Rove's Resignation an Amicable Breakup

Call it an amicable breakup.

Upon Karl Rove's announcement today that he will resign from his role as political adviser to President Bush, White House officials called Rove "a great colleague, a good friend and a brilliant mind," noting that his departure at the end of August will be a big loss for them.

Before the Bush administration existed, Rove was there. He was Bush's most trusted political adviser — the so-called "Architect," the man with the plan.

But after so many years of service, why leave now? Rove told the Wall Street Journal, "I just think it's time," adding that he is leaving "for the sake of his family."

In 2000, Rove helped propel Bush to the White House, in part by positioning him as a "compassionate conservative" and family man, the antidote to President Clinton.

He helped the president's party gain seats in Congress in 2002 and 2004, for which the newly re-elected president gave him credit, publicly thanking the "architect Karl Rove."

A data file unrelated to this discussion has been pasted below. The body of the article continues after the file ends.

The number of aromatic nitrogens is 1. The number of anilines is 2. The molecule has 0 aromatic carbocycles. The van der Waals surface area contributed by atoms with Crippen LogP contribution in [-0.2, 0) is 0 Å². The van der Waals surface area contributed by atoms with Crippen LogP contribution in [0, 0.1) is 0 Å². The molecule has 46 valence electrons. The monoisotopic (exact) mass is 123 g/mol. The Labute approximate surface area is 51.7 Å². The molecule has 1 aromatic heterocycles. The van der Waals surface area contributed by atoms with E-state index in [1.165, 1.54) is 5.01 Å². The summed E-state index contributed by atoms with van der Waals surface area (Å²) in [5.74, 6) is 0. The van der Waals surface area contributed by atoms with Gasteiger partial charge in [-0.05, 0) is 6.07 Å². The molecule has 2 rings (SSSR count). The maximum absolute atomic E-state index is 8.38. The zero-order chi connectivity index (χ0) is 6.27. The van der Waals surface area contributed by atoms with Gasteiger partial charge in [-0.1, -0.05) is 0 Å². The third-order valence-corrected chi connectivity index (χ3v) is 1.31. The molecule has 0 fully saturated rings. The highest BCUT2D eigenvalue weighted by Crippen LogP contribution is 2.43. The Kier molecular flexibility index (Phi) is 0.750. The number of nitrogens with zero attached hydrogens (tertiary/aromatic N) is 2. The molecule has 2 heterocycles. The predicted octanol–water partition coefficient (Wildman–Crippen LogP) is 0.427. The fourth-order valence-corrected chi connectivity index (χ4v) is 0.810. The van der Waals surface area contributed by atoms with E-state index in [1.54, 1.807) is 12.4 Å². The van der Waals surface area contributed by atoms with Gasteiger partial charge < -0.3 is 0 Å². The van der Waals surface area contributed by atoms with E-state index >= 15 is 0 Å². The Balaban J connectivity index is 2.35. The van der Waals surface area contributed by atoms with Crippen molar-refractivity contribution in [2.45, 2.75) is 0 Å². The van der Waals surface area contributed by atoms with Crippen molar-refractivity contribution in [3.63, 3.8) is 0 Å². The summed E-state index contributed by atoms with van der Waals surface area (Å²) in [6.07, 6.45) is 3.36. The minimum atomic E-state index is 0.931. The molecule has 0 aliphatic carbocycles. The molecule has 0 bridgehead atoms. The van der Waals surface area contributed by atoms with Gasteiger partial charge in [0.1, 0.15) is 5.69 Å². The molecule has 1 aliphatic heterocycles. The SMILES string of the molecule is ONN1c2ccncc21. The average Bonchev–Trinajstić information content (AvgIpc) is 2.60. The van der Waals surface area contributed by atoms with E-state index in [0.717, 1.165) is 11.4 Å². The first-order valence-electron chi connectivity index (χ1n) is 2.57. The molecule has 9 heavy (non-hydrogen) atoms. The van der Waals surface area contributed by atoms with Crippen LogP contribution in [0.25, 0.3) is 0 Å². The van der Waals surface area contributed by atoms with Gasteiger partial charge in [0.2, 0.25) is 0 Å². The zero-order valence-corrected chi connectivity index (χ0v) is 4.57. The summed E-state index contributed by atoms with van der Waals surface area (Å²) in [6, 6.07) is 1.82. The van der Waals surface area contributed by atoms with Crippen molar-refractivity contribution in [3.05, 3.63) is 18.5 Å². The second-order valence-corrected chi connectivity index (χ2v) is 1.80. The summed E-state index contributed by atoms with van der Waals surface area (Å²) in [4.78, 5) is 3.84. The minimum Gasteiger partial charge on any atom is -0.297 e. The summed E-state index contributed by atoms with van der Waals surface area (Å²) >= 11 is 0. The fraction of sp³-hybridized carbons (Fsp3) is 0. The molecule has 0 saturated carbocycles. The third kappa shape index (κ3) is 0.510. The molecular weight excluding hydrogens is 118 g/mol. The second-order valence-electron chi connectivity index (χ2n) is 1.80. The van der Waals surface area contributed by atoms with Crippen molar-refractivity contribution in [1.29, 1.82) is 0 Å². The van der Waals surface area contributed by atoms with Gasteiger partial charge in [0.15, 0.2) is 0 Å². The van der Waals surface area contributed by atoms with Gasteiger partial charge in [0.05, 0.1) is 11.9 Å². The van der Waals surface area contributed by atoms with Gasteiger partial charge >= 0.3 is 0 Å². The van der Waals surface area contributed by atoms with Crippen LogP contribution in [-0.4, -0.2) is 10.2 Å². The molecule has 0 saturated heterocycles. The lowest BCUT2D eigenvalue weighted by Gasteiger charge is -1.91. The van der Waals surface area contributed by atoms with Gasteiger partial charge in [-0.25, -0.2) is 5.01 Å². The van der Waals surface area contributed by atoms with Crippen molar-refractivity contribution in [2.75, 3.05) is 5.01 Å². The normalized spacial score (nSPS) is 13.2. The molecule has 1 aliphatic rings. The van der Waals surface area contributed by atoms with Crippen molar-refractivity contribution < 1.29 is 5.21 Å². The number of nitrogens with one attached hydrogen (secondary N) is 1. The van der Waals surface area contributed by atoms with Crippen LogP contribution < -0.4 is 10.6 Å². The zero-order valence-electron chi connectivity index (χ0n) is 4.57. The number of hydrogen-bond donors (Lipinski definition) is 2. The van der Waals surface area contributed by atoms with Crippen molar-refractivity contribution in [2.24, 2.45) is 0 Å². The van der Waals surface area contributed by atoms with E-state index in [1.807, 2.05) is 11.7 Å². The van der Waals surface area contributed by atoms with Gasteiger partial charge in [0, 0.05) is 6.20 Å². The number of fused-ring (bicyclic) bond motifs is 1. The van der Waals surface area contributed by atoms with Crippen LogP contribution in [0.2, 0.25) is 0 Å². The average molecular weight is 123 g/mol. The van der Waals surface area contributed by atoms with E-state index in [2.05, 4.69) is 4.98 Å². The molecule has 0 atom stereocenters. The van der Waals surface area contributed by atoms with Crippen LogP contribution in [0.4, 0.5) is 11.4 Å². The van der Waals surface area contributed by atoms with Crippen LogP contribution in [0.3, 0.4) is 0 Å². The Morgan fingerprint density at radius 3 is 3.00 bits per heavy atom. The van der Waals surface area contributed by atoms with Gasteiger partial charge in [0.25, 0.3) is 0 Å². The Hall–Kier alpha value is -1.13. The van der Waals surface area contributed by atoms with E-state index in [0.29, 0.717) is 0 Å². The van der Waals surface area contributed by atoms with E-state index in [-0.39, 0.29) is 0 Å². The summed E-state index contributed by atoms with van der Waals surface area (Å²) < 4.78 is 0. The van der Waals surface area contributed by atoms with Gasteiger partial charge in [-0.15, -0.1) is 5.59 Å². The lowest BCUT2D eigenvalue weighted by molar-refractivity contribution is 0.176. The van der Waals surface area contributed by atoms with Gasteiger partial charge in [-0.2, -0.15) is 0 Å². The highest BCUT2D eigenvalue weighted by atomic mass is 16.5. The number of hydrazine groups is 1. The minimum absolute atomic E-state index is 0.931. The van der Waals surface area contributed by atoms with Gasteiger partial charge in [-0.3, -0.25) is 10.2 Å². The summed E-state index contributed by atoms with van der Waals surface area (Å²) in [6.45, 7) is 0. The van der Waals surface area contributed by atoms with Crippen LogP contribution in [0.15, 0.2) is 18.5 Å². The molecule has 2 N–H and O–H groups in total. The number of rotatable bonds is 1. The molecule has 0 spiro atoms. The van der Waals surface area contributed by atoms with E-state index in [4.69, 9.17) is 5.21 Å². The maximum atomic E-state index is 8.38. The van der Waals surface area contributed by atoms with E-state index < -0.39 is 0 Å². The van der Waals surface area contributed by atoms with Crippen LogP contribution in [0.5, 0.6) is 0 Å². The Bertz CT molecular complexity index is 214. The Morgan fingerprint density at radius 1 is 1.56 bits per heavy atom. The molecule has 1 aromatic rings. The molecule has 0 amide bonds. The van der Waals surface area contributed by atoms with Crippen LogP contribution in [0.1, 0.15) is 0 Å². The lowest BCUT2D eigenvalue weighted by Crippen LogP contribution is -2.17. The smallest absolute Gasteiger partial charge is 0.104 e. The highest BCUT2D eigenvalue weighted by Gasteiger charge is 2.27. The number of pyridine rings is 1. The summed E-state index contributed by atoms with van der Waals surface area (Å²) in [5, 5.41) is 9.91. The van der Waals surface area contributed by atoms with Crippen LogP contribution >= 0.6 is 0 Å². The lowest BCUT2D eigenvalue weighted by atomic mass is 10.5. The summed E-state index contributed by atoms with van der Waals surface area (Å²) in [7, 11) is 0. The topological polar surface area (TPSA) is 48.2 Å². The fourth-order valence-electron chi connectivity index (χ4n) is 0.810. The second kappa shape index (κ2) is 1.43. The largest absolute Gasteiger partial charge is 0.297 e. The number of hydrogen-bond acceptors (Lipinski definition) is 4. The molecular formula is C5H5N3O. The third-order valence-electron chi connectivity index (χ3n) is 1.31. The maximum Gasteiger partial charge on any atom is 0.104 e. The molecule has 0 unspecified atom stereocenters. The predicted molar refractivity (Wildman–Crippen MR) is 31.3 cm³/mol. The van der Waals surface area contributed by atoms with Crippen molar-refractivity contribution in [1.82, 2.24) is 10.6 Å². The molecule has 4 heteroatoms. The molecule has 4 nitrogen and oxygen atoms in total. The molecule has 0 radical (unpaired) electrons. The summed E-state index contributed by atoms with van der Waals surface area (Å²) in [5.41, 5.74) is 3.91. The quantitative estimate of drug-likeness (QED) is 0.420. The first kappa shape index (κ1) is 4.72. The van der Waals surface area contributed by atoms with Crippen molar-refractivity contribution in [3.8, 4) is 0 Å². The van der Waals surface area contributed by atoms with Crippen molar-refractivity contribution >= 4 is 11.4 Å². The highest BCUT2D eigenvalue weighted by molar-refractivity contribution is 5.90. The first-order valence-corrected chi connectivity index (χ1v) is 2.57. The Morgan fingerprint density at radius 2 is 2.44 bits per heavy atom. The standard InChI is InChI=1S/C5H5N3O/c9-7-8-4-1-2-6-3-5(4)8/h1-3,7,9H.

Refused to Testify

But Rove has also been a lightning rod for criticism, most notably over the "outing" of CIA agent Valerie Plame as punishment for the actions of her husband, who was undermining the case for the Iraq War.

Congress is now investigating the attorney general's office over the firing of several U.S. attorneys, but Rove has refused to cooperate in the congressional hearings.

"Where is Karl Rove? Why is he hiding? Why does he throw a young staffer like you into the line of fire while he hides behind the White House curtains?" asked Sen. Dick Durbin, D-Ill., during a judiciary committee hearing.

As for questions on whether he is resigning to avoid testifying in front of Congress, Rove told Wall Street Journal editor Paul Gigot, "I know they'll say that. But I'm not going to stay or leave based on whether it pleases the mob."

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